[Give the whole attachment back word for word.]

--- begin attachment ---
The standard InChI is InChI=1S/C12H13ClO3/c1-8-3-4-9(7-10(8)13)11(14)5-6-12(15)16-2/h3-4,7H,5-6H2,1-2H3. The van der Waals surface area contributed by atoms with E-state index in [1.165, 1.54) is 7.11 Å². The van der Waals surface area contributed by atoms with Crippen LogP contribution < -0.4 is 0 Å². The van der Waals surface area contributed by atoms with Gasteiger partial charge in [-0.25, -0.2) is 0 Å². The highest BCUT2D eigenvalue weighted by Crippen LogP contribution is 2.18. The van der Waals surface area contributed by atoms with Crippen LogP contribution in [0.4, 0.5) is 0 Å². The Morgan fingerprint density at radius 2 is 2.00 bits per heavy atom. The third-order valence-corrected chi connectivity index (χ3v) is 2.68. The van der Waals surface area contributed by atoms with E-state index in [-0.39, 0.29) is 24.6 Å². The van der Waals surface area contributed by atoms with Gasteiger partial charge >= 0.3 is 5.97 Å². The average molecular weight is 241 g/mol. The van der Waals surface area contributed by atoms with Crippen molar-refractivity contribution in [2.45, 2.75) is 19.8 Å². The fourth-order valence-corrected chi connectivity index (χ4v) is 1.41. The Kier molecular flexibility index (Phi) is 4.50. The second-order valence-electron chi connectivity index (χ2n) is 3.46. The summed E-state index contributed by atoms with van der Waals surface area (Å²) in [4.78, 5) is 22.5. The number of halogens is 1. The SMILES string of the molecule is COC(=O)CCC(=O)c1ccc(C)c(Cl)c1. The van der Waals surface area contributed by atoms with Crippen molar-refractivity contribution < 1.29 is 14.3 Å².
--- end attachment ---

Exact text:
The standard InChI is InChI=1S/C12H13ClO3/c1-8-3-4-9(7-10(8)13)11(14)5-6-12(15)16-2/h3-4,7H,5-6H2,1-2H3. The van der Waals surface area contributed by atoms with E-state index in [1.165, 1.54) is 7.11 Å². The van der Waals surface area contributed by atoms with Crippen LogP contribution < -0.4 is 0 Å². The van der Waals surface area contributed by atoms with Gasteiger partial charge in [-0.25, -0.2) is 0 Å². The highest BCUT2D eigenvalue weighted by Crippen LogP contribution is 2.18. The van der Waals surface area contributed by atoms with Crippen LogP contribution in [0.4, 0.5) is 0 Å². The Morgan fingerprint density at radius 2 is 2.00 bits per heavy atom. The third-order valence-corrected chi connectivity index (χ3v) is 2.68. The van der Waals surface area contributed by atoms with E-state index in [-0.39, 0.29) is 24.6 Å². The van der Waals surface area contributed by atoms with Gasteiger partial charge >= 0.3 is 5.97 Å². The average molecular weight is 241 g/mol. The van der Waals surface area contributed by atoms with Crippen molar-refractivity contribution in [2.45, 2.75) is 19.8 Å². The fourth-order valence-corrected chi connectivity index (χ4v) is 1.41. The Kier molecular flexibility index (Phi) is 4.50. The second-order valence-electron chi connectivity index (χ2n) is 3.46. The summed E-state index contributed by atoms with van der Waals surface area (Å²) in [4.78, 5) is 22.5. The number of halogens is 1. The SMILES string of the molecule is COC(=O)CCC(=O)c1ccc(C)c(Cl)c1. The van der Waals surface area contributed by atoms with Crippen molar-refractivity contribution < 1.29 is 14.3 Å².